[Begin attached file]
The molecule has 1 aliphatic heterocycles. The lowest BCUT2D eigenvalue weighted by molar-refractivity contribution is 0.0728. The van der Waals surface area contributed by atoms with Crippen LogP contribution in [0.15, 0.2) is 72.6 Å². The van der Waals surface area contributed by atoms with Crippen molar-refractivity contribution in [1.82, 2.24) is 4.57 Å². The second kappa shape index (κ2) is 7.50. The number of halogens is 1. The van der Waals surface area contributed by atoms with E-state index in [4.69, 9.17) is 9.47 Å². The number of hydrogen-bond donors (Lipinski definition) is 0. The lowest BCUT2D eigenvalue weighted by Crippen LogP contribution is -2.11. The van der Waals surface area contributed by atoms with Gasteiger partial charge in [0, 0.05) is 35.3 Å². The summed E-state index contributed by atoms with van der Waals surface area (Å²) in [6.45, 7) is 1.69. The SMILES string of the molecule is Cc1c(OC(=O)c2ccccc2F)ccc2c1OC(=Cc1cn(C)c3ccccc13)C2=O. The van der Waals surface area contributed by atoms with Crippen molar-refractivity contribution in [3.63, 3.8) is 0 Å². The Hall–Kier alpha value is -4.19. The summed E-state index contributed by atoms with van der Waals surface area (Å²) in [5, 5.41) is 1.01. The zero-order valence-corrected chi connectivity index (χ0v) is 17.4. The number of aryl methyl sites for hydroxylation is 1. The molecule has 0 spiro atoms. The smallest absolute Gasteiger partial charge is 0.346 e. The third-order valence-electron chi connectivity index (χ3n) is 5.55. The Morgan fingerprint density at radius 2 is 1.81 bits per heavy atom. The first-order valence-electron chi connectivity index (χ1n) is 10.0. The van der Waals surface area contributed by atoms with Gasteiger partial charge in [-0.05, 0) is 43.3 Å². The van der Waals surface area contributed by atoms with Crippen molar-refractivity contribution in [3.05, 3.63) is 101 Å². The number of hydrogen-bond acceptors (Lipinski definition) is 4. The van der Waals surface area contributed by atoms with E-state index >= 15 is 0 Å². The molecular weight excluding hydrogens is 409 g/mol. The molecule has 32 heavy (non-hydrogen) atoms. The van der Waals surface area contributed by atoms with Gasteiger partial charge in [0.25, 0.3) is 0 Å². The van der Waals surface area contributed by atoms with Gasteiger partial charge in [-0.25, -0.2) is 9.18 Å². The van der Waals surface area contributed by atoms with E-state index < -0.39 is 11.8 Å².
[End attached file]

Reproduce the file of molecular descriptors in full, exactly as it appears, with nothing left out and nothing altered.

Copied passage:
The molecule has 1 aliphatic heterocycles. The lowest BCUT2D eigenvalue weighted by molar-refractivity contribution is 0.0728. The van der Waals surface area contributed by atoms with Crippen LogP contribution in [0.15, 0.2) is 72.6 Å². The van der Waals surface area contributed by atoms with Crippen molar-refractivity contribution in [1.82, 2.24) is 4.57 Å². The second kappa shape index (κ2) is 7.50. The number of halogens is 1. The van der Waals surface area contributed by atoms with E-state index in [4.69, 9.17) is 9.47 Å². The number of hydrogen-bond donors (Lipinski definition) is 0. The lowest BCUT2D eigenvalue weighted by Crippen LogP contribution is -2.11. The van der Waals surface area contributed by atoms with Gasteiger partial charge in [0, 0.05) is 35.3 Å². The summed E-state index contributed by atoms with van der Waals surface area (Å²) in [6.45, 7) is 1.69. The SMILES string of the molecule is Cc1c(OC(=O)c2ccccc2F)ccc2c1OC(=Cc1cn(C)c3ccccc13)C2=O. The van der Waals surface area contributed by atoms with Crippen molar-refractivity contribution in [3.63, 3.8) is 0 Å². The Hall–Kier alpha value is -4.19. The summed E-state index contributed by atoms with van der Waals surface area (Å²) in [5, 5.41) is 1.01. The zero-order valence-corrected chi connectivity index (χ0v) is 17.4. The number of aryl methyl sites for hydroxylation is 1. The molecule has 0 spiro atoms. The smallest absolute Gasteiger partial charge is 0.346 e. The third-order valence-electron chi connectivity index (χ3n) is 5.55. The Morgan fingerprint density at radius 2 is 1.81 bits per heavy atom. The first-order valence-electron chi connectivity index (χ1n) is 10.0. The van der Waals surface area contributed by atoms with Gasteiger partial charge in [-0.05, 0) is 43.3 Å². The van der Waals surface area contributed by atoms with Crippen molar-refractivity contribution in [3.05, 3.63) is 101 Å². The number of hydrogen-bond acceptors (Lipinski definition) is 4. The van der Waals surface area contributed by atoms with E-state index >= 15 is 0 Å². The molecular weight excluding hydrogens is 409 g/mol. The molecule has 32 heavy (non-hydrogen) atoms. The van der Waals surface area contributed by atoms with Gasteiger partial charge in [0.25, 0.3) is 0 Å². The van der Waals surface area contributed by atoms with Gasteiger partial charge in [-0.25, -0.2) is 9.18 Å². The van der Waals surface area contributed by atoms with E-state index < -0.39 is 11.8 Å².